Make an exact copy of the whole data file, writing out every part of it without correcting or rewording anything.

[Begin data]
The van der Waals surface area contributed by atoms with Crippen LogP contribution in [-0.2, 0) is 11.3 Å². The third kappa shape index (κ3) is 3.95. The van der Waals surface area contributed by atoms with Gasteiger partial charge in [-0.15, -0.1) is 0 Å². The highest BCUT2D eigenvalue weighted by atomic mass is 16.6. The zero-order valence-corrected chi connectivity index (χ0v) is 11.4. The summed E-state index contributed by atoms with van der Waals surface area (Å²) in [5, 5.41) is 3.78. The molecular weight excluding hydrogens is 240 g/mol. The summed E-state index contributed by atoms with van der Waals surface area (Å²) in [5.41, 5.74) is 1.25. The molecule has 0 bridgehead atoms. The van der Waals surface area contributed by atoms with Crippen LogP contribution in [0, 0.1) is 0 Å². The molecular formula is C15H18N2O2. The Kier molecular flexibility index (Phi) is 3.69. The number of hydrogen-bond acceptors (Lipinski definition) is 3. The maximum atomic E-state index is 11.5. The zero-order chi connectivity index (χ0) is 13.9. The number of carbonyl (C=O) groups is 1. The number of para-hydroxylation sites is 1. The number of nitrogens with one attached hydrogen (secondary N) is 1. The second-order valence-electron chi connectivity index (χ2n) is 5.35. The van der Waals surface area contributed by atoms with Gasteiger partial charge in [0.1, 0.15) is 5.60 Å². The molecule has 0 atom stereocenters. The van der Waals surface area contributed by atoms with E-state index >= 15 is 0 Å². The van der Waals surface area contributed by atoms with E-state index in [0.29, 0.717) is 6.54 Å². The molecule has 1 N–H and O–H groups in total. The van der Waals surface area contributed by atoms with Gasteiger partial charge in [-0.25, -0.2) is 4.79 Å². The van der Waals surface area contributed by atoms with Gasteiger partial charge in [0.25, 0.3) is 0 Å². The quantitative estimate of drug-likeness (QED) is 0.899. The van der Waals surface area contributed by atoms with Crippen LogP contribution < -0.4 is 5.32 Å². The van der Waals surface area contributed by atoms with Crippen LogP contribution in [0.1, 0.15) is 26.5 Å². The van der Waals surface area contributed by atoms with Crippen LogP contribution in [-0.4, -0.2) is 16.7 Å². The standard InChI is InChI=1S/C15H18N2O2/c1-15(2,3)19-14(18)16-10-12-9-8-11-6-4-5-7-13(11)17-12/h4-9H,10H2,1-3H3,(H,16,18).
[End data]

The van der Waals surface area contributed by atoms with Crippen LogP contribution in [-0.2, 0) is 11.3 Å². The third kappa shape index (κ3) is 3.95. The van der Waals surface area contributed by atoms with Gasteiger partial charge in [-0.15, -0.1) is 0 Å². The highest BCUT2D eigenvalue weighted by atomic mass is 16.6. The zero-order valence-corrected chi connectivity index (χ0v) is 11.4. The summed E-state index contributed by atoms with van der Waals surface area (Å²) in [5, 5.41) is 3.78. The molecular weight excluding hydrogens is 240 g/mol. The summed E-state index contributed by atoms with van der Waals surface area (Å²) in [5.41, 5.74) is 1.25. The molecule has 0 bridgehead atoms. The van der Waals surface area contributed by atoms with Crippen LogP contribution in [0, 0.1) is 0 Å². The molecular formula is C15H18N2O2. The Kier molecular flexibility index (Phi) is 3.69. The number of hydrogen-bond acceptors (Lipinski definition) is 3. The maximum atomic E-state index is 11.5. The zero-order chi connectivity index (χ0) is 13.9. The number of carbonyl (C=O) groups is 1. The number of para-hydroxylation sites is 1. The number of nitrogens with one attached hydrogen (secondary N) is 1. The second-order valence-electron chi connectivity index (χ2n) is 5.35. The van der Waals surface area contributed by atoms with Gasteiger partial charge in [0.1, 0.15) is 5.60 Å². The molecule has 0 atom stereocenters. The van der Waals surface area contributed by atoms with E-state index >= 15 is 0 Å². The van der Waals surface area contributed by atoms with E-state index in [0.29, 0.717) is 6.54 Å². The molecule has 1 N–H and O–H groups in total. The van der Waals surface area contributed by atoms with Gasteiger partial charge in [-0.25, -0.2) is 4.79 Å². The van der Waals surface area contributed by atoms with Gasteiger partial charge in [0.25, 0.3) is 0 Å². The quantitative estimate of drug-likeness (QED) is 0.899. The van der Waals surface area contributed by atoms with Crippen LogP contribution < -0.4 is 5.32 Å². The van der Waals surface area contributed by atoms with Crippen LogP contribution in [0.1, 0.15) is 26.5 Å². The van der Waals surface area contributed by atoms with Crippen LogP contribution in [-0.4, -0.2) is 16.7 Å². The standard InChI is InChI=1S/C15H18N2O2/c1-15(2,3)19-14(18)16-10-12-9-8-11-6-4-5-7-13(11)17-12/h4-9H,10H2,1-3H3,(H,16,18).